I spent this morning in a room full of pain. It is not a space designed for comfort, physical or otherwise. The wooden benches are hard and the heat is stifling even on a frigid January day. An aisle separates the “sides” in this judicial proceeding — the victim’s family and friends on the right, defendant’s on the left, like some sick joke of a wedding. It lacks the majesty of movie courtrooms: no dark wood panelling, high ceilings or gold inlay. Just a drab little box of a room with scuffed linoleum floors and a microphone that doesn’t work. It hardly seems a worthy setting for the drama unfolding.
I have come to this most unprepossessing place to hear sentence pronounced on the man who killed my friend. I sit in the same seat as I did during the trial, although at least this time, I have a soft down coat to cushion that unforgiving bench. The same cast reprises its roles: the young prosecutor, the bumbling defense attorney. The victim’s grieving husband, brother and friends. The defendant and his grieving wife and children. The judge, whose words will change so many lives. We meet again, in the same room where a few months ago, I willed myself to stay and see the autopsy photos, where I listened to the defendant deflect all blame for taking my friend from us all.
Something is different, though. I notice for the first time the words in large, gold block letters that hang over the judge’s head:
IN GOD WE TRUST
Funny, they must have always been there, but I just now see them. In God We Trust. I look at the red eyes of my friend’s husband, at the sagging shoulders of her brother, then at my husband’s hand holding mine. I look across the aisle at the defendant asking for mercy and the women who love him weeping, and I wonder what those words mean, here in this room full of pain.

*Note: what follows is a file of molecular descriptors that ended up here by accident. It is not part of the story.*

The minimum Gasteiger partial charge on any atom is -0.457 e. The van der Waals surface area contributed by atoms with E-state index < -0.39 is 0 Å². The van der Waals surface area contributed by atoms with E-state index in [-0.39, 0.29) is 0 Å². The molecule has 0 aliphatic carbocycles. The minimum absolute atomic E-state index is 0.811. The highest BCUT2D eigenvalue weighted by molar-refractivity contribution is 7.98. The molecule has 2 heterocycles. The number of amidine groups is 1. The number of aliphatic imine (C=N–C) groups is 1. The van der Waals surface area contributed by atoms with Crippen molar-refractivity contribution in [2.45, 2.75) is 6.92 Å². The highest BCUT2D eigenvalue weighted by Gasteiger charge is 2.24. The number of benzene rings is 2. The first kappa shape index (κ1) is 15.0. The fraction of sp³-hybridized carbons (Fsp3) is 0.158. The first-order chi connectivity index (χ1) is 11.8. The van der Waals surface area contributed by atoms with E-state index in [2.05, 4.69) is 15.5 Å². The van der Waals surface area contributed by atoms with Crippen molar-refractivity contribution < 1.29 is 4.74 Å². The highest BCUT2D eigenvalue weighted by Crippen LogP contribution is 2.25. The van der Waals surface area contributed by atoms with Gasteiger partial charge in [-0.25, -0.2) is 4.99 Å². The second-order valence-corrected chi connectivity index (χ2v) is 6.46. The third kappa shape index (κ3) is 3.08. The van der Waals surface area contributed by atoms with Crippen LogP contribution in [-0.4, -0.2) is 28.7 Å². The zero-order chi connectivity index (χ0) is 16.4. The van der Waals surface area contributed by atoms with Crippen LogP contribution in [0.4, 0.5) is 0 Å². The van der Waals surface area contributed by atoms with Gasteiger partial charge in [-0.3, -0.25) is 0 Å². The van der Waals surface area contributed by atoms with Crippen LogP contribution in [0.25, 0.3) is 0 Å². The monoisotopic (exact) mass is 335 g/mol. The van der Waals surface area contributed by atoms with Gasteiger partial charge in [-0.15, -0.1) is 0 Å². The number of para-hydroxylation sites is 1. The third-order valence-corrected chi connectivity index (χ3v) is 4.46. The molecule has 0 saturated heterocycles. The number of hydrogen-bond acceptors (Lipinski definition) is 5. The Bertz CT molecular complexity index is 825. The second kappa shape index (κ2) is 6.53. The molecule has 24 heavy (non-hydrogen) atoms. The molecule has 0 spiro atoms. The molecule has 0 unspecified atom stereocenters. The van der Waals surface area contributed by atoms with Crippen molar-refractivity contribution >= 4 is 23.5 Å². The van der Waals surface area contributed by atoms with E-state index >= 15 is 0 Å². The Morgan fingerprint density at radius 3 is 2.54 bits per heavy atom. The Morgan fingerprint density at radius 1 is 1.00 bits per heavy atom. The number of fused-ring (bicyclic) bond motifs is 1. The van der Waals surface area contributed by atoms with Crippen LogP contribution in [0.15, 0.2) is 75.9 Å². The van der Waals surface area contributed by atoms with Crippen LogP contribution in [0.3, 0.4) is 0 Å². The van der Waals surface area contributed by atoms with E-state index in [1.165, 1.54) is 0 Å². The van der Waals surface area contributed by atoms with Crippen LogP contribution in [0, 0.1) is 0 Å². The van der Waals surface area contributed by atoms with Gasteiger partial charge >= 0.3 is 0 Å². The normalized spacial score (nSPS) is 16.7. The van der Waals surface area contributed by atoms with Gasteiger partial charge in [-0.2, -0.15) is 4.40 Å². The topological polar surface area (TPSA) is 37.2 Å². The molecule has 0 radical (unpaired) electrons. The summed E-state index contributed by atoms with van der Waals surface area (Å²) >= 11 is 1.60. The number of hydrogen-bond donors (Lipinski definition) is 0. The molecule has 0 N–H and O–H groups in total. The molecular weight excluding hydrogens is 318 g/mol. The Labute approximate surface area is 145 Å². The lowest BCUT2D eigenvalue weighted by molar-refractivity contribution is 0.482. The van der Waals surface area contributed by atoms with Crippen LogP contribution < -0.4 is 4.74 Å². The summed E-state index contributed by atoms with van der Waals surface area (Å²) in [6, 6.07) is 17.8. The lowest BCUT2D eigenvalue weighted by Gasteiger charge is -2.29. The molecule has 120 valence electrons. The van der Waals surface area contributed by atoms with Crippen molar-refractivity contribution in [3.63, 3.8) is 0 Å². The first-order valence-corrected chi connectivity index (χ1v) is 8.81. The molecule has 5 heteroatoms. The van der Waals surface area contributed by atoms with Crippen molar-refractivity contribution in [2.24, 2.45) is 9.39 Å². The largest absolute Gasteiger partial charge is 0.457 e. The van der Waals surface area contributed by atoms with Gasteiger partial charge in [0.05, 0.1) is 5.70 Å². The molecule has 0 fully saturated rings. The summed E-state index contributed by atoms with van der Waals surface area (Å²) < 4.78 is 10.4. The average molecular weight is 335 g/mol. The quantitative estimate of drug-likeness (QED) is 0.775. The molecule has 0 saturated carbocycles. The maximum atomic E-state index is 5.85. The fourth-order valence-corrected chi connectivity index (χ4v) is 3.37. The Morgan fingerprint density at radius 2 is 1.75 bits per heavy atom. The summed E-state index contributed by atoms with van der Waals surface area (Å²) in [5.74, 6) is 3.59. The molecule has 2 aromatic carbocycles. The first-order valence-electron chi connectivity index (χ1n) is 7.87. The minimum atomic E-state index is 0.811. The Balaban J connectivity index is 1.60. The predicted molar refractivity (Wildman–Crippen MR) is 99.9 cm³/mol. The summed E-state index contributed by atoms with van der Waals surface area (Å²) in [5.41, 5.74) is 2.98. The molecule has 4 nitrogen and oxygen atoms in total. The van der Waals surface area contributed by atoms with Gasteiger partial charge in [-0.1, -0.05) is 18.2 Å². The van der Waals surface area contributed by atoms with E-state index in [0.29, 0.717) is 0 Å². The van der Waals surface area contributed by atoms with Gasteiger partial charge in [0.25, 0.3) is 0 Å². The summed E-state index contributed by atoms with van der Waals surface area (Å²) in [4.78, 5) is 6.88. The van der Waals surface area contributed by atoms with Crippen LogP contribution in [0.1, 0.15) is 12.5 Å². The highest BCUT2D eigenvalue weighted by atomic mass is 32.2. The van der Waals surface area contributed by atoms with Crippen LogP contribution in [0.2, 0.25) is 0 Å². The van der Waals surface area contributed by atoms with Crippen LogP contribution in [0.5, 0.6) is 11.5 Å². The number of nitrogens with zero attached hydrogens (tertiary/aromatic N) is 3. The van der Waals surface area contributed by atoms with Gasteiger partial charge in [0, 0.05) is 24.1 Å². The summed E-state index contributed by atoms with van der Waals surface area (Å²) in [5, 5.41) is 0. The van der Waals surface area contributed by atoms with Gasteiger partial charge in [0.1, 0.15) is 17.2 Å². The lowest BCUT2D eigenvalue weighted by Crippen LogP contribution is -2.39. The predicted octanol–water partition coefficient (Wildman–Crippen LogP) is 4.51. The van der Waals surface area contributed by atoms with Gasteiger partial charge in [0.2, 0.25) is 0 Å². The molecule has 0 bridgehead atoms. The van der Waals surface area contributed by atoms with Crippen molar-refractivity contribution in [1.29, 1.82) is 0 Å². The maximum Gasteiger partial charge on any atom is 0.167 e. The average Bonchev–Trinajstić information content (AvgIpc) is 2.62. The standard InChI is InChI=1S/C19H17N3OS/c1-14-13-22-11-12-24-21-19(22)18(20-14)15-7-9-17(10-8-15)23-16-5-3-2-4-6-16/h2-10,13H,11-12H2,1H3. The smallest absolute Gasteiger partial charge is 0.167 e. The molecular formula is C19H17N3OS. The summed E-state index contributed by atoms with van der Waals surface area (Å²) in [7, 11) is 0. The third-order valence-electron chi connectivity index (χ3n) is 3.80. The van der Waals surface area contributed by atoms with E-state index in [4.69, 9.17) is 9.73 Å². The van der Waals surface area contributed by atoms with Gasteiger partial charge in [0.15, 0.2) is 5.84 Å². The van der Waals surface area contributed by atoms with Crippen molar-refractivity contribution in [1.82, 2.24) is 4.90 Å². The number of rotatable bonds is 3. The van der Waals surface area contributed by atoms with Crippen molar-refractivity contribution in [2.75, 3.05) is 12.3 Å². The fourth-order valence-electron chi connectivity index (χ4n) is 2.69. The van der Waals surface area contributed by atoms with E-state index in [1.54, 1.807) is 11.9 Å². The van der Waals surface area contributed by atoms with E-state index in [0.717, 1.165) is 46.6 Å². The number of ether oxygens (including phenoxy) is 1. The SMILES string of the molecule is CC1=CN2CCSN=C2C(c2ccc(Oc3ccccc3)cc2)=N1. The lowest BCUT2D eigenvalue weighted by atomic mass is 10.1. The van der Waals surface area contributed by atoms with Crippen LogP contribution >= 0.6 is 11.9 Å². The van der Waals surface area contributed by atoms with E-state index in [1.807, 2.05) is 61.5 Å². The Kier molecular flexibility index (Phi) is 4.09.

In God We Trust. Is the State of New York and its legal system declaring their trust in God? To hear courts tell it, no. In response to legal challenges over the years, courts have declared these words have no more than “patriotic or ceremonial character” and “have lost through rote repetition any significant religious content.” Ok. As far as the government is concerned, these words are just a quaint, patriotic, meaningless decoration.
But for me and for many of us here today, “In God We Trust” isn’t just some patriotic trope. These words are the only oxygen in the room.
We came praying, trusting God for justice, although what that would look like depended on which side of the aisle you were sitting on. Was it God’s justice or man’s that we witnessed here today? I don’t presume to know. But I do know that, regardless of whether God “answered” our prayers for justice, we trusted Him enough to pray in the first place, knowing that answered or not, God would still be with us.
We trusted God for comfort in our grief, although for some that grief was over a brutal, untimely death, and for others it was over a life irrevocably changed by having caused that death. We put our trust in God to help us absorb whatever blow the sentence would inflict.
After the sentencing, one of the defendant’s relatives approached my friend’s husband.
“Can you forgive him?” she asked.
“Yes, I forgive him. This is what our faith teaches us.”
“May I hug you?” she said, tentatively, tearfully.
They hugged and I was in awe of this God in whom we put our trust. This is a God who fills a room full of pain with strength and solace. We trust this God who sits next to us on those hard benches, whether we are grieving violence done to us, or the violence we have done to others. We cling to the God, who, in the words of one of my favorite hymns is “a balm in Gilead to make the wounded whole.”
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